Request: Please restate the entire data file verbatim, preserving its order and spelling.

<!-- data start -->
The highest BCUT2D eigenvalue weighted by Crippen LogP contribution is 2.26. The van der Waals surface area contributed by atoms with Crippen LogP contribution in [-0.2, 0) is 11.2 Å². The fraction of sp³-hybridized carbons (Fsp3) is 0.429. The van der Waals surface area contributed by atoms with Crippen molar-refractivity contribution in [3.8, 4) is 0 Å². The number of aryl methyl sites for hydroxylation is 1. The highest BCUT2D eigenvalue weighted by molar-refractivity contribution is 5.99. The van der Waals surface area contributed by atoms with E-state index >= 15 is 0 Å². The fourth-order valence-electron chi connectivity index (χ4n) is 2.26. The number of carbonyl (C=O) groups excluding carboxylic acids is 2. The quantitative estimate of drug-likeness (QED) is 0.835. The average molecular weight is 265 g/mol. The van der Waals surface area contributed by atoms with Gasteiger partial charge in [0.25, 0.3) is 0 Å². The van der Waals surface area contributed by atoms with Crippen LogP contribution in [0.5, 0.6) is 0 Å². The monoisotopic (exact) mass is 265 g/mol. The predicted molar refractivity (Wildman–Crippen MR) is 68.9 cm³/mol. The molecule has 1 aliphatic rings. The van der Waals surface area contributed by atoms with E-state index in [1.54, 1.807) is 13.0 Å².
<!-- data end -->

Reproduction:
The highest BCUT2D eigenvalue weighted by Crippen LogP contribution is 2.26. The van der Waals surface area contributed by atoms with Crippen LogP contribution in [-0.2, 0) is 11.2 Å². The fraction of sp³-hybridized carbons (Fsp3) is 0.429. The van der Waals surface area contributed by atoms with Crippen molar-refractivity contribution in [3.8, 4) is 0 Å². The number of aryl methyl sites for hydroxylation is 1. The highest BCUT2D eigenvalue weighted by molar-refractivity contribution is 5.99. The van der Waals surface area contributed by atoms with E-state index >= 15 is 0 Å². The fourth-order valence-electron chi connectivity index (χ4n) is 2.26. The number of carbonyl (C=O) groups excluding carboxylic acids is 2. The quantitative estimate of drug-likeness (QED) is 0.835. The average molecular weight is 265 g/mol. The van der Waals surface area contributed by atoms with Gasteiger partial charge in [0.25, 0.3) is 0 Å². The van der Waals surface area contributed by atoms with Crippen LogP contribution in [0.5, 0.6) is 0 Å². The monoisotopic (exact) mass is 265 g/mol. The predicted molar refractivity (Wildman–Crippen MR) is 68.9 cm³/mol. The molecule has 1 aliphatic rings. The van der Waals surface area contributed by atoms with E-state index in [1.54, 1.807) is 13.0 Å².